Copenhagen Day II
Today we woke up before 7 a.m. We all met on the ground floor of the hotel and we went to eat breakfast. There was a vast selection of local delights: fresh eggs and scrambled eggs, sausages, omeletes, fried bacon, pancakes, all sorts of sandwiches, crunchy croissants, cinnamon buns, muffins and different type of bread, fruit, juice, as well as tea and coffee. At 7.30 we left the hotel and headed to the metro station. Over there we got on a train and went to the center, where we changed for the train leading to a small town- Lyngby.
One of the interesting things, which you can notice in Denmark, is that people love to bike around. In the city there is plenty of them, you can basically stumble on bicycles (or get run over by one) and the bicycle lanes are wider than pavements. On the trains there are even wagons specially devoted for bikes. It is also very common to transport bicycles by public transport.
We got off at Lyngby station. Then we met with Enija who was going to accompany us during the visit at a Danish school. Together we went to a bus stop. After we got a bus, another interesting thing struck me – Danes are very attached to their national flag. Some of the buses have it even attached to the windshield.
We got off just in front of the KNORD – Business high school
After crossing the doorstep of the building, we were welcomed by the director of education – Julie Secher. Julie took us to her office, where some refreshments for us had already been prepared. We sat by a round table and started an interesting conversation about education in Denmark. We received illustrated brochures and then we discussed a chart, included in it, which showed stages of learning and studying. While drinking hot tea and coffee and eating delicious croissants, we also talked about our future plans and the direction in which we would like to go.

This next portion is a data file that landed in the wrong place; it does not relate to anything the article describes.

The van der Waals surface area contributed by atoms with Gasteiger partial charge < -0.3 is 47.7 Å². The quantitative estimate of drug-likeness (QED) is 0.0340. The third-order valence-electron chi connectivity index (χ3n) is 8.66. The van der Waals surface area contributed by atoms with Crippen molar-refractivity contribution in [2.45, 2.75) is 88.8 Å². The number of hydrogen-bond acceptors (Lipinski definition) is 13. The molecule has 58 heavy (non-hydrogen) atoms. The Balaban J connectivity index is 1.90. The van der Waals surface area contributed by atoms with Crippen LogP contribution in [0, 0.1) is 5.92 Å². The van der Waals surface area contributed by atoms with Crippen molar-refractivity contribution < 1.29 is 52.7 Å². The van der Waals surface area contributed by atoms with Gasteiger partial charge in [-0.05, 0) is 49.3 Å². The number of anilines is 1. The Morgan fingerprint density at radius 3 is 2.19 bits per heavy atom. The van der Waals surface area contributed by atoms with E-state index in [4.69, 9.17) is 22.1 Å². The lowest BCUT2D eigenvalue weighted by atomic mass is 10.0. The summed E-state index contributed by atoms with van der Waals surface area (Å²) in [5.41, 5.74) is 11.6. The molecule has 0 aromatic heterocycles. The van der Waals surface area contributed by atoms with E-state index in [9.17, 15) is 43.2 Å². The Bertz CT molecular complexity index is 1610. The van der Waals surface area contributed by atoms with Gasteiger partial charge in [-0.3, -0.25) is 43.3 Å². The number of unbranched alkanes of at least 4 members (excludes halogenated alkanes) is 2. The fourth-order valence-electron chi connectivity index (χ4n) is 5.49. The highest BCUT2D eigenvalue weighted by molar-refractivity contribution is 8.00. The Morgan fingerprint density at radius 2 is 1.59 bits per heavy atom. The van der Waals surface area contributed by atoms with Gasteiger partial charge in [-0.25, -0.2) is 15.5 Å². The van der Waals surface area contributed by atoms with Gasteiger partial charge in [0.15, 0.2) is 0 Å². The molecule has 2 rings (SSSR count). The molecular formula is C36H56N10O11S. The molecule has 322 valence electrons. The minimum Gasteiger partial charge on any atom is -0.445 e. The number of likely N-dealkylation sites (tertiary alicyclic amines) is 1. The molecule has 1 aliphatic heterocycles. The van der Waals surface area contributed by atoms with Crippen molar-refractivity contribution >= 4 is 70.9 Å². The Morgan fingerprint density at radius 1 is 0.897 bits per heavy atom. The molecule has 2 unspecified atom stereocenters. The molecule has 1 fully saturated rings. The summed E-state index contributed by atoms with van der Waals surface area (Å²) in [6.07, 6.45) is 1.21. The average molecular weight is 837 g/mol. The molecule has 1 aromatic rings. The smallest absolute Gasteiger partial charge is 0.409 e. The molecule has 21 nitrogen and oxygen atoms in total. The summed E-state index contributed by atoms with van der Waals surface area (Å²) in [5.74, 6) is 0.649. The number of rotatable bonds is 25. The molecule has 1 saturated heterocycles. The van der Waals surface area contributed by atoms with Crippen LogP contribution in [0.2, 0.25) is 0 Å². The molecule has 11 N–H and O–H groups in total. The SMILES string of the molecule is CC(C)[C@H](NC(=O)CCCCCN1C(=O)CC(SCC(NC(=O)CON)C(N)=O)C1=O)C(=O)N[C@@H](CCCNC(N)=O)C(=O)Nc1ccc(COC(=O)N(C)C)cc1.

After the conversation we met Mie, an English teacher. Together we went to the teacher room. At first, I didn’t know where I was and I had to ask to be sure. That place was different than teacher rooms in Polish schools! It was a spacious room with a fully equipped kitchenette and rows of tables. Another very interesting thing was a large couch standing in the corner, on which teachers were sitting and relaxing, making notes, filing documents and reading.
We got some water to drink and went to a classroom, where we were going to take part in an English lesson. We were introduced by the teacher and then we sat down by the desk among other students. The first thing that caught my eye were laptops standing on the tables – almost everyone had one. I thought: „Good, perhaps they need it to study”. But when I noticed that some of them were playing games or looking at social media, I wondered how the teachers could let it be this way? However, it turned out later on that the same students were also actively taking part in the class – they were answering questions and working on the tasks they were given. They didn’t ignore the teacher. For me personally, idle sitting in the class and listening to the lecture can be tiresome – sometimes I simply try do draw – it helps me concentrate on what I am listening to.
The lesson was about life in Denmark. We watched two short videos which described Danish life from a positive and a negative point of view. Next, we talked about how media can manipulate us and sometimes present fake information. We also discussed the presented facts and compared them to the situation in Poland. In this way, I have learnt some interesting things, e.g. getting married and starting a family are not so important in Denmark and many Danish people prefer to wait long time before they do so. What is more, maternity leave in Denmark lasts one year, taking care of the environment is very important there, education is free, and contrary to appearances, there are a lot of poor people.